The dummy cell DC1 is provided at an intersection of the dummy cell word line DW1 and the bit line Bi, and the dummy cell DC2 is provided at an intersection of the dummy cell word line DW2 and the bit line Bi'. In the dummy cell DC1, a switching MOSFET Q12 is connected to the dummy cell word line DW1 and the bit line Bi. The data storing capacitor C3 is connected to the source of the MOSFET Q12. In the dummy cell DC2, a switching MOSFET Q13 is connected to the dummy cell word line DW2 and the bit line Bi'. The data storing capacitor C4 is connected to the source of the MOSFET Q13. The MOSFETs Q12 and Q13 of these dummy cells can be selected by the dummy cell word lines DW. The MOSFETs Q12 and Q13 are further connected to the ground potential Vss through MOSFETs Q14 and Q15. The gates of the MOSFETs Q14 and Q15 are connected to the dummy cell clock line K4. Therefore, the MOSFETs Q14 and Q15 are simultaneously selected by a dummy cell clock signal supplied onto the clock line. The potential at reference terminals (illustrated like free terminals in FIG. 2) of the dummy cell capacitors C3 and C4 is set to be equal to the power supply voltage Vdd, the ground potential Vss, or half of the voltage Vdd (i.e., 1/2 Vdd).

FIG. 2 illustrates four memory cells MC1, MC2, MC(n-1) and MCn provided at intersections of the four memory cell word lines MW1, MW2, MW(n-1) and MWn with respect to the ith bit line pair Bi and Bi'. More specifically, the memory cell MC1 is provided at the intersection of the memory cell word line MW1 and the bit line Bi, and the memory cell MC2 is provided at the intersection of the memory cell word line MW1 and the bit line Bi'. The memory cells MC(n-1) and MCn are connected in the same manner as described above.

Each memory cell MC has a MOSFET and a data storing capacitor, as in a dummy cell. The memory cell MC1 comprises a switching MOSFET Q16 connected to the word line MW1 and the bit line Bi, and a data storing capacitor C5 connected to the MOSFET Q16. The memory cell MC2 comprises a switching MOSFET Q17 connected to the word line MW2 and the bit line Bi', and a data storing capacitor C6. The memory cells MC(n-1) and MCn respectively comprise MOSFETs Q18 and Q19 and capacitors C7 and C8, which are connected in the same manner as described above. The power supply voltage Vdd, ground potential Vss or half of the voltage Vdd (i.e., 1/2 Vdd) is applied to reference potential terminals (illustrated like free terminals in FIG. 2) of the capacitors C5 to C8.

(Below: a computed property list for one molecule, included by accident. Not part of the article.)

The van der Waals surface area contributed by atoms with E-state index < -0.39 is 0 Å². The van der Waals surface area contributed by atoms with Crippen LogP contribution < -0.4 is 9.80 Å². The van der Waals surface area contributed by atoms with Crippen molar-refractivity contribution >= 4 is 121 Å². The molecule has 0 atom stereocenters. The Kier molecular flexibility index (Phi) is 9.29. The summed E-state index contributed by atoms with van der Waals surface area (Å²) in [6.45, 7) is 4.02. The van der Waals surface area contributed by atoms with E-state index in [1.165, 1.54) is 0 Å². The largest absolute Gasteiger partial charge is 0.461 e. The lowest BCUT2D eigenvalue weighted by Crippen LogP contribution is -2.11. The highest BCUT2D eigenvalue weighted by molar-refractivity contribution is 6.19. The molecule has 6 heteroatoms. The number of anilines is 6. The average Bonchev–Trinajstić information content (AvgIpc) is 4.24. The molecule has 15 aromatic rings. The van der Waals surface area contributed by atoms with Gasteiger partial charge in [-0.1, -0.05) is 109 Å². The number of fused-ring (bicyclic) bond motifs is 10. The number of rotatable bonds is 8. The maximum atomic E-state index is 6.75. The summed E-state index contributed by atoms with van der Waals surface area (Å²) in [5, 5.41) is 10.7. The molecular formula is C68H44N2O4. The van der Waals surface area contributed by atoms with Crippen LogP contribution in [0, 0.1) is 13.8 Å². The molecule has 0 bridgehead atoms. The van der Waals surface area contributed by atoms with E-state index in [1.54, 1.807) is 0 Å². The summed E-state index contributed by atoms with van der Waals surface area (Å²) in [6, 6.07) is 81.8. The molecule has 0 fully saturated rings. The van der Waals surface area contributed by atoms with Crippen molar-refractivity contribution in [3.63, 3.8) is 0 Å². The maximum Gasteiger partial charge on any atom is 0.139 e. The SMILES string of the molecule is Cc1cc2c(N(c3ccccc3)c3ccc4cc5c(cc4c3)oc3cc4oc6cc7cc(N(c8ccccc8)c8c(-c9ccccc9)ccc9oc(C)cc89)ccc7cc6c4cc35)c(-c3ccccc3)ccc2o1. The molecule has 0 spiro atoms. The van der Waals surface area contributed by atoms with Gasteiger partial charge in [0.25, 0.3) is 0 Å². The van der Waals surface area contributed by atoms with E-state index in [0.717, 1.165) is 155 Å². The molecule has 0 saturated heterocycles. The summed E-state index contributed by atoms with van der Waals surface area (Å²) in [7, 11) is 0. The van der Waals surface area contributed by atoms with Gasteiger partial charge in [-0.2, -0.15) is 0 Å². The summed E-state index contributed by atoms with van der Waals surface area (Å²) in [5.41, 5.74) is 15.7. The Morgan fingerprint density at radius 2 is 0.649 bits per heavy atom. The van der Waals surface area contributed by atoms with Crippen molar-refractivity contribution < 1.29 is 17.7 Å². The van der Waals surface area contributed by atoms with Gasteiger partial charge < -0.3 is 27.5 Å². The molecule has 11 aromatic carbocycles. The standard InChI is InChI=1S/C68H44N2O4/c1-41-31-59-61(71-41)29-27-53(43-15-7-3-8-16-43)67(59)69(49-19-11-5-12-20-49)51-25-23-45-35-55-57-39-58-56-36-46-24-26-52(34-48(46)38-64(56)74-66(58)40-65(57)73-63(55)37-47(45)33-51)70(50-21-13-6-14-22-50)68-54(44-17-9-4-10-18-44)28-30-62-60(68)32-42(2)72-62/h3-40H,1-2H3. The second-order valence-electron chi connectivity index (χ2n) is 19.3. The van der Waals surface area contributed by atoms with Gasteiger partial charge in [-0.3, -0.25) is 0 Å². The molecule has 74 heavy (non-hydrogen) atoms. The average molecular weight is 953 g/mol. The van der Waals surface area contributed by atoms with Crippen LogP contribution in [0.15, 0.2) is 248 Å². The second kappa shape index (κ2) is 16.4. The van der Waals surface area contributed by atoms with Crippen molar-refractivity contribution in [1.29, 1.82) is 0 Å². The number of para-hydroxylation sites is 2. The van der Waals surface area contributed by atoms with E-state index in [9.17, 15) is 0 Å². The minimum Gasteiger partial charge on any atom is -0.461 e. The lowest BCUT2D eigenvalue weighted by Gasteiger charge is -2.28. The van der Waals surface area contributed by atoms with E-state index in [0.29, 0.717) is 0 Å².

The latch memory cell 20 serves as an auxiliary memory cell for statically holding a data voltage. (The above-mentioned memory cell MC can be called a dynamic memory cell so as to distinguish it from the static memory cell 20, as needed.) The latch memory cell 20 is connected to the bit lines Bi and Bi', constituting the ith bit line pair, through the first transfer gate section 30-i. The latch memory cell 20 comprises a static flip-flop circuit as in other latch memory cells (not shown). As shown in FIG. 2, a pair of lines Ai and Ai' are connected to the bit lines Bi and Bi' through MOSFETs Q20 and Q21, constituting a transfer gate 30. The gates of the MOSFETs Q20 and Q21 are connected to a clock line K5. Since the line K5 is supplied with a transfer gate drive clock signal, the MOSFETs Q20 and Q21 are controlled in response to this clock signal. The flip-flop circuit is provided between the lines Ai and Ai'. The flip-flop circuit is comprised of two connected MOSFETs Q22 and Q23, as shown in FIG. 2. The gate of one of the MOSFETs Q22 and Q23 is connected to the drain of the other FET. The sources of the MOSFETs Q22 and Q23 are grounded. The drains of the MOSFETs Q22 and Q23 are connected to the lines Ai and Ai', respectively.

The second transfer gate section 40-i is provided at the stage next to the latch memory cell 20 (this also applies to other second transfer gate sections). The second transfer gate 40 has two MOSFETs Q24 and Q25. The MOSFET Q24 is connected between the line Ai and a signal input/output line 50, and the MOSFET Q25 is connected between the line Ai' and a signal input/output line 50'. The gates of the FETs Q24 and Q25 are connected in common to each other, and are connected to a corresponding ith column select line CSLi.

The operation mode of the dRAM, according to the embodiment of the present invention with the above configuration, will be described with reference to FIGS. 3A to 3T and 4A to 4T.